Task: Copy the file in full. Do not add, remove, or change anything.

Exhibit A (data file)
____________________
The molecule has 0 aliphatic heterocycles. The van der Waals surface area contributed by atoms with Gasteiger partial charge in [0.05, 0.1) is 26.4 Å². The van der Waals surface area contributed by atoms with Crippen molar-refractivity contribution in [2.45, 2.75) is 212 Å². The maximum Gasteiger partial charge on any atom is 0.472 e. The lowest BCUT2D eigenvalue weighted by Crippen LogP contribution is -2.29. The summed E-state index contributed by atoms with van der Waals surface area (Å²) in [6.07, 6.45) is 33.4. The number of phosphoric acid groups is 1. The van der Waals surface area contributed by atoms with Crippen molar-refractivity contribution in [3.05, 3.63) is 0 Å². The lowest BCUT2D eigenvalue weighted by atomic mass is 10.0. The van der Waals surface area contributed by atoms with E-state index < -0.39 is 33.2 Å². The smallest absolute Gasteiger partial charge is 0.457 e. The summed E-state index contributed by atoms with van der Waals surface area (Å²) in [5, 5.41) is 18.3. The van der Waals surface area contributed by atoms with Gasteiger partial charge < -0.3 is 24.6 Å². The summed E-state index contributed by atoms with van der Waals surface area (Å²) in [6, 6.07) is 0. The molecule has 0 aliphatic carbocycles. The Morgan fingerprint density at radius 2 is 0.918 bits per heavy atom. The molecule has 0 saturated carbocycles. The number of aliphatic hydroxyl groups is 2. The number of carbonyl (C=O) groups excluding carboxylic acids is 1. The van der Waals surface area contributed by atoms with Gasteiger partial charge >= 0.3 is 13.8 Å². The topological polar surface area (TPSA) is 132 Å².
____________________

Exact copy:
The molecule has 0 aliphatic heterocycles. The van der Waals surface area contributed by atoms with Gasteiger partial charge in [0.05, 0.1) is 26.4 Å². The van der Waals surface area contributed by atoms with Crippen molar-refractivity contribution in [2.45, 2.75) is 212 Å². The maximum Gasteiger partial charge on any atom is 0.472 e. The lowest BCUT2D eigenvalue weighted by Crippen LogP contribution is -2.29. The summed E-state index contributed by atoms with van der Waals surface area (Å²) in [6.07, 6.45) is 33.4. The number of phosphoric acid groups is 1. The van der Waals surface area contributed by atoms with Crippen molar-refractivity contribution in [3.05, 3.63) is 0 Å². The lowest BCUT2D eigenvalue weighted by atomic mass is 10.0. The van der Waals surface area contributed by atoms with E-state index < -0.39 is 33.2 Å². The smallest absolute Gasteiger partial charge is 0.457 e. The summed E-state index contributed by atoms with van der Waals surface area (Å²) in [5, 5.41) is 18.3. The van der Waals surface area contributed by atoms with Gasteiger partial charge < -0.3 is 24.6 Å². The summed E-state index contributed by atoms with van der Waals surface area (Å²) in [6, 6.07) is 0. The molecule has 0 aliphatic carbocycles. The Morgan fingerprint density at radius 2 is 0.918 bits per heavy atom. The molecule has 0 saturated carbocycles. The number of aliphatic hydroxyl groups is 2. The number of carbonyl (C=O) groups excluding carboxylic acids is 1. The van der Waals surface area contributed by atoms with Gasteiger partial charge >= 0.3 is 13.8 Å². The topological polar surface area (TPSA) is 132 Å².